What I’m Watching: Sharp Objects + The Shop
Hey guys, Becks here with a long awaited post on a few things I’ve been watching this Summer.
As I mentioned months ago, I’d like to write about more than cannabis, so we’re shifting some of the focus to other things I enjoy: food, sports, television, and other pop culture things. Truth be told I have so much I love and want to share and watch and listen to and experience, but there’s never enough time!
I originally planned to post about the return of Claws on TNT as well as Vida a new show on the Starz network, but I am one lazy fuck so I will just say watch Claws because this season was crazier than the last, and I will be rewatching Vida so look out for a future post before it returns in 2019.
This Summer I’ve been enjoying Sharp Objects on HBO, a miniseries based off the novel written by Gillian Flynn and directed by Jean-Marc Vallee who directed Big Little Lies, another successful book adaptation on HBO.
Sharp Objects follows crime reporter Camille Preaker, an alcoholic who struggles with cutting, played by Amy Adams. She’s sent to Wind Gap, Missouri, her hometown to investigate the grisly murders of two teenage girls.
The show has an amazing cast, the standouts are obviously Amy Adams, Elizabeth Perkins, and Patricia Clarkson who takes on the role of overbearing mother Adora with such a creepy sophistication. Newcomer Eliza Scanlen is awesome as Camille’s bratty roller skating half-sister, Amma. Chris Messina as the town outsider, Detective Richard Willis who hails from Kansas City helping the local authorities with the investigation is also a welcome addition
As the investigation into the murders deepens Camille and Richard start to form a bond. Neither of them thinks the two men that the town suspects of killing the young women is guilty and it’s basically up to them to figure out who the actual killer is. With each episode, through flashbacks we get a glimpse of Camille’s troubled past and the visible scars its left. The town of Wind Gap is especially creepy with their old Southern traditions and gossipy ways, none of which helps the authorities or Camille as they try to uncover the truth.
Visually the show is stunning, the soundtrack plays a big role in the show as well. There are strong Southern Gothic themes in Sharp Objects, somewhat like HBO’s first season of True Detective – the way the themes are used in each show creeps me the fuck out!Sharp Objects completed its 8 episode run on Sunday, which you can stream if you have HBO or subscribe to their streaming services and they run about 55 mins to an hour. The show is thrilling, enthralling and all the positive accolades I can give it. I may rewatch it because there were a lot of hidden clues within the show that I missed, but I’d also like to read the book as well. I believe the way in which they reveal the killer in the book is different from the show and i’d like a little more background into the townspeople and to see what subtle changes they made so that the adaptation worked on the small screen. If you do end up watching Sharp Objects and I hope you do, make sure you watch the last episode all the way through to the credits because there are some quick grotesque scenes that are key to the murders (I actually had some creepy dreams that night).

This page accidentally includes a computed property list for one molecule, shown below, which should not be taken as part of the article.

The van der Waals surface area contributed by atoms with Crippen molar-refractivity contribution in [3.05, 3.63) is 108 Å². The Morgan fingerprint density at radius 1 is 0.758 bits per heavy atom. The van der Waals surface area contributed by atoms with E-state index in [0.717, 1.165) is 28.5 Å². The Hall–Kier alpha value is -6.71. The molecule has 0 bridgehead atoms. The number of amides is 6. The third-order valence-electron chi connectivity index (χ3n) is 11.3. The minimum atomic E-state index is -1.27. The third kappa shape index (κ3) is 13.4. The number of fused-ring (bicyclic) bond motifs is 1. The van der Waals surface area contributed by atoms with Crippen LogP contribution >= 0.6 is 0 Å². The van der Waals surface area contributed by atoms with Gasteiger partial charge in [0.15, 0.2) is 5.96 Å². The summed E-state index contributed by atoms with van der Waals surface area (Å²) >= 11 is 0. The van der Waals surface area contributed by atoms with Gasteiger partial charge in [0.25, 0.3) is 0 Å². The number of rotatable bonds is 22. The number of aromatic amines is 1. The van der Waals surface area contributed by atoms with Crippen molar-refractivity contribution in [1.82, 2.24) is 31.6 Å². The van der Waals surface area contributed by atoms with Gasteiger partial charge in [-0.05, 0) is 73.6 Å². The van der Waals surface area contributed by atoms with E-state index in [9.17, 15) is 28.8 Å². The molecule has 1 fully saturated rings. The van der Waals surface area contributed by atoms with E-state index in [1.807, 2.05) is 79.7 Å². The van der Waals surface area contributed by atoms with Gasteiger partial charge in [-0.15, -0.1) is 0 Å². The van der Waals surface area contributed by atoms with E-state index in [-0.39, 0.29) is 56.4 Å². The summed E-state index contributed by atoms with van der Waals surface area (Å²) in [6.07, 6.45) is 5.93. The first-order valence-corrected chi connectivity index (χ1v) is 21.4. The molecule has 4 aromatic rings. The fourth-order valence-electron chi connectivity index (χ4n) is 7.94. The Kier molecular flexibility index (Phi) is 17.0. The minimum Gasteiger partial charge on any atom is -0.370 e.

My next pick is also on HBO which makes the slogan “It’s not TV, it’s HBO” ring true (it’s also one of my random, teeny-tiny favorite parts in I Love You Man).
Under the HBO Sports umbrella and in collaboration with LeBron James and Maverick Carter’s digital media company UNINTERRUPTED we have The Shop, a 30 minute unscripted series featuring unfiltered conversations with some of the biggest names in sports and entertainment.
The first episode featured Jon Stewart, Snoop, Candace Parker, Odell Beckham Jr, Draymond Green, Michael Bennett, Vince Staples, and Jerrod Carmichael. The topics discussed in this episode touched on politics, race relations, parenthood, and the pressure/stress that come with being successful.
The Shop gives us an unfiltered King James who drops F bombs throughout the show, something his critics will definitely hate on while they ignore the overall message of what the show is designed for. But it also gives us the background as to why LeBron decided to start speaking out about about race related issues, following the murder of Trayvon Martin:
“When I decided I was going to start speaking up and not giving a … about the backlash or if it affects me, my whole mind-set was ‘It’s not about me’,” said James, adding he was influenced by thoughts of his own sons. “My popularity went down. But at the end of the day, my truth to so many different kids and so many different people was broader than me personally.” (via)
I like how candid and real the show feels. To see these big names behind the so-called curtain being able to fully explain themselves, sharing their views and beliefs without the media in their face scrutinizing every word is a blessing for those of us who want to hear what they have to say – those of us who want our athletes to do more than just dribble or score touchdowns.
Like Michael Bennett says in the episode:
“When I was growing up, I was looking for Michael Jordan to say something. He never did. Now kids can look up and be like, ‘What LeBron said.’” (via)
Back in 2016 the WNBA made headlines for supporting the Black Lives Matters movement, so I was a little disappointed that one of the only times we got to hear Candace Parker speak was when it came down to what she sacrificed as a mother and athlete. While that is important I wish she had more airtime to discuss some of the other topics than her male counterparts and hope that it’s something that changes if they have more females on the show.